Friday, October 31, 2014

The cocky painter

Using chalk paint to transform furniture

There's nothing more exciting than unleashing an idea I've been carrying within. I love to transform raw ideas into physical things that can be touched, savored, read, worn, admired. It might be a favorite restaurant dish I recreate for my family. It might be an article that shares the emotion locked deep inside, that I was able to coax to life with just the right words and rhythms. It might be a newly painted room, with the perfect eggshell finish, the quintessential modern, slate color.

When my friend suggested I refinish a tired, moldy piano I'd inherited from my mother, then, I became excited about transforming the grotesque into the beautiful. As I tiptoed into the world of salvaging and refinishing, I reached out to my friends, who held my hand, giving me advice on paint colors, technique, and waxes. When completed the piano was stunning.

That's when it happened. I fancied myself an Annie Sloan protege. I began giving others advice. I became a bit cocky.

I was on a roll. What else could I paint, I began to wonder. How could I make the world around me, in my little new house, more beautiful?

I have the dream of refashioning a tiny room, perhaps originally a sewing room, into a dressing room. I have a fabulous gold mirror, and a decadent sheep skin rug in it. A chandelier, an antique desk, some beautiful shelves to complement my armoire, and my vision would be a reality. So I decided to try a two color distressing technique with my bland old desk chair. I'd paint it gold, then white, then wax, distress, and wax some more. It would be the first step toward creating a room I could call a masterpiece.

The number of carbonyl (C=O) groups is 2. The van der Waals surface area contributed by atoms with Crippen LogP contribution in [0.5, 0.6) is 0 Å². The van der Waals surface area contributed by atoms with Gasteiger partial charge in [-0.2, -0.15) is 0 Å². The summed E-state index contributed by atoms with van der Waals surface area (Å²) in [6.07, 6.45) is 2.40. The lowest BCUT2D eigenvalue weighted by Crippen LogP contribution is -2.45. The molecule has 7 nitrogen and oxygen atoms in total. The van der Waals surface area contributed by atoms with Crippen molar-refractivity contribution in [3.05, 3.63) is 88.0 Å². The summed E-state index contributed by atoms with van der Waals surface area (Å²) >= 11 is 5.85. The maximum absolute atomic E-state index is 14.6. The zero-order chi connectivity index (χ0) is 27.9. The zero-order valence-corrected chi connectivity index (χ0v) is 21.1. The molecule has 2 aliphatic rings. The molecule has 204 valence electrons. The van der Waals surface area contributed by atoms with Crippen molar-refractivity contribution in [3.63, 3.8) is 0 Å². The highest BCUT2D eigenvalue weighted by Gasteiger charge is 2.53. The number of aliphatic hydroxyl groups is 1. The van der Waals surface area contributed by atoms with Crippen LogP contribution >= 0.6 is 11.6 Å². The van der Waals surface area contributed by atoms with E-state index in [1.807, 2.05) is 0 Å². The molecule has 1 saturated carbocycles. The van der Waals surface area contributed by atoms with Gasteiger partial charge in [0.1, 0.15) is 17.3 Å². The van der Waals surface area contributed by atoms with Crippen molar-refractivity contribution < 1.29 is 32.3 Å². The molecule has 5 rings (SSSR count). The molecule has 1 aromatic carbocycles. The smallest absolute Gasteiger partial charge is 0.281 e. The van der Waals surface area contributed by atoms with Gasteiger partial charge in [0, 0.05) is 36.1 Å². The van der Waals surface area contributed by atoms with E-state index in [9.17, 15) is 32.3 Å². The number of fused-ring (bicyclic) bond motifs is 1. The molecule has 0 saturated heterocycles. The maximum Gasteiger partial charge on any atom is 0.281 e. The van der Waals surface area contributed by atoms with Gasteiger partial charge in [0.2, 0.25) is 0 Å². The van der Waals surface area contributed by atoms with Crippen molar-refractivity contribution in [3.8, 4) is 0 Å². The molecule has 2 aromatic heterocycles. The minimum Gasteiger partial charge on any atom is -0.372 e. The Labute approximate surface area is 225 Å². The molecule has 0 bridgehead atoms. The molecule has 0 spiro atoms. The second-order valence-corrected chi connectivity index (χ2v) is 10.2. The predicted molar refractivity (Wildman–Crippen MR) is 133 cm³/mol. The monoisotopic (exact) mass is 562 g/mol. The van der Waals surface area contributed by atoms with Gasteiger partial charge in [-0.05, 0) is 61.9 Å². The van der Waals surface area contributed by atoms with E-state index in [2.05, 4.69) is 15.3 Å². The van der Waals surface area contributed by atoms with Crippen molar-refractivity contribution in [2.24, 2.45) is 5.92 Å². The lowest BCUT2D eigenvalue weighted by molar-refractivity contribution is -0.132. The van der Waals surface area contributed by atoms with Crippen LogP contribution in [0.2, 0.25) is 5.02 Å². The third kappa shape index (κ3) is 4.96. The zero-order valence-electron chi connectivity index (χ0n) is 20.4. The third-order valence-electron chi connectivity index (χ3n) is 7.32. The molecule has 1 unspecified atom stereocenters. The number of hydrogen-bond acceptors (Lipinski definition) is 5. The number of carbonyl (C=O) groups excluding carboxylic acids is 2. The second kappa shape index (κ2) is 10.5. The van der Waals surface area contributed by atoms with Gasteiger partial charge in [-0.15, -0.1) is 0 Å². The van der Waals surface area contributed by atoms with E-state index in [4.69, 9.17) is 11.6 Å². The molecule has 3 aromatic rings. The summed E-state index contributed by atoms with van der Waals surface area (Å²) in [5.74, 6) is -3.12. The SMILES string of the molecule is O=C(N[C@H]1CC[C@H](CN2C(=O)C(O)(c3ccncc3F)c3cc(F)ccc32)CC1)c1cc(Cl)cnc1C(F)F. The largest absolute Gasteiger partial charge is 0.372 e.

I painted, sanded, waxed, distressed, and waxed again. And, as my son aptly described it, when I was done my chair looked like I'd smothered it in dog doo doo. It wasn't pretty. No. It was a complete disaster.

I was crushed. Had my piano project been a fluke? Had I experienced beginner's luck? What would I do now?

Naturally, I decided to cover up all evidence of my art project gone awry. I sanded the chair to the bone and started over. This time I skipped the dark wax and made sure the gold color showed through at the marks of distressing.

The result?

It's better, but I'm no distressing aficionado. I think I'll focus on writing down words for the next few weeks. They are easier to make beautiful.

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